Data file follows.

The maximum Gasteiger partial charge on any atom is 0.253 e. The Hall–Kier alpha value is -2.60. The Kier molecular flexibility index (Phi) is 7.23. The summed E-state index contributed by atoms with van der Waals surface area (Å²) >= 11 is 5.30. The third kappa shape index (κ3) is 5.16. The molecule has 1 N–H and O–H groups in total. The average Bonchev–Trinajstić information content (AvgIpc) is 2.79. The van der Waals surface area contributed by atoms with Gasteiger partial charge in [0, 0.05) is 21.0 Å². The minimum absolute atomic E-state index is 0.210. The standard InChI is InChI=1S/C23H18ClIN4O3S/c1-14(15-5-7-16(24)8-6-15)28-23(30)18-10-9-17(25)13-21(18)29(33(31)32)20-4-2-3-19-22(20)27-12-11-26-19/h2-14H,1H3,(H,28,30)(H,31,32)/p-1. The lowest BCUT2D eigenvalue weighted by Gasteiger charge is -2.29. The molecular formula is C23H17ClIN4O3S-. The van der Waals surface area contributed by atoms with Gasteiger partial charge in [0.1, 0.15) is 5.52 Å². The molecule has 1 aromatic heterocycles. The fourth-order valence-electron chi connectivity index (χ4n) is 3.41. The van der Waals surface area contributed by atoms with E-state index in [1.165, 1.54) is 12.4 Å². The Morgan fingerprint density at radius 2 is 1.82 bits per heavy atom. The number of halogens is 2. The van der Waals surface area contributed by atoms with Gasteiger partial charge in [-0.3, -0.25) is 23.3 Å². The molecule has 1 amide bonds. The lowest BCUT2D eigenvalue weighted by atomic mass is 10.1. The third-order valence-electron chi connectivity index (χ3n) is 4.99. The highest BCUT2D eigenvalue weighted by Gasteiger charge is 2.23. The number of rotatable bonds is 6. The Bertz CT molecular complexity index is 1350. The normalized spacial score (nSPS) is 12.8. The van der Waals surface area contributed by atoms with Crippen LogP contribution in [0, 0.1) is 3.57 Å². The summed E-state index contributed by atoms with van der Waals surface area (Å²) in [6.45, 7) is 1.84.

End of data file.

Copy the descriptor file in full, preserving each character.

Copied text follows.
The maximum Gasteiger partial charge on any atom is 0.253 e. The Hall–Kier alpha value is -2.60. The Kier molecular flexibility index (Phi) is 7.23. The summed E-state index contributed by atoms with van der Waals surface area (Å²) >= 11 is 5.30. The third kappa shape index (κ3) is 5.16. The molecule has 1 N–H and O–H groups in total. The average Bonchev–Trinajstić information content (AvgIpc) is 2.79. The van der Waals surface area contributed by atoms with Gasteiger partial charge in [0, 0.05) is 21.0 Å². The minimum absolute atomic E-state index is 0.210. The standard InChI is InChI=1S/C23H18ClIN4O3S/c1-14(15-5-7-16(24)8-6-15)28-23(30)18-10-9-17(25)13-21(18)29(33(31)32)20-4-2-3-19-22(20)27-12-11-26-19/h2-14H,1H3,(H,28,30)(H,31,32)/p-1. The lowest BCUT2D eigenvalue weighted by Gasteiger charge is -2.29. The molecular formula is C23H17ClIN4O3S-. The van der Waals surface area contributed by atoms with Gasteiger partial charge in [0.1, 0.15) is 5.52 Å². The molecule has 1 aromatic heterocycles. The fourth-order valence-electron chi connectivity index (χ4n) is 3.41. The van der Waals surface area contributed by atoms with E-state index in [1.165, 1.54) is 12.4 Å². The Morgan fingerprint density at radius 2 is 1.82 bits per heavy atom. The number of halogens is 2. The van der Waals surface area contributed by atoms with Gasteiger partial charge in [-0.3, -0.25) is 23.3 Å². The molecule has 1 amide bonds. The lowest BCUT2D eigenvalue weighted by atomic mass is 10.1. The third-order valence-electron chi connectivity index (χ3n) is 4.99. The highest BCUT2D eigenvalue weighted by Gasteiger charge is 2.23. The number of rotatable bonds is 6. The Bertz CT molecular complexity index is 1350. The normalized spacial score (nSPS) is 12.8. The van der Waals surface area contributed by atoms with Crippen LogP contribution in [0, 0.1) is 3.57 Å². The summed E-state index contributed by atoms with van der Waals surface area (Å²) in [6.45, 7) is 1.84.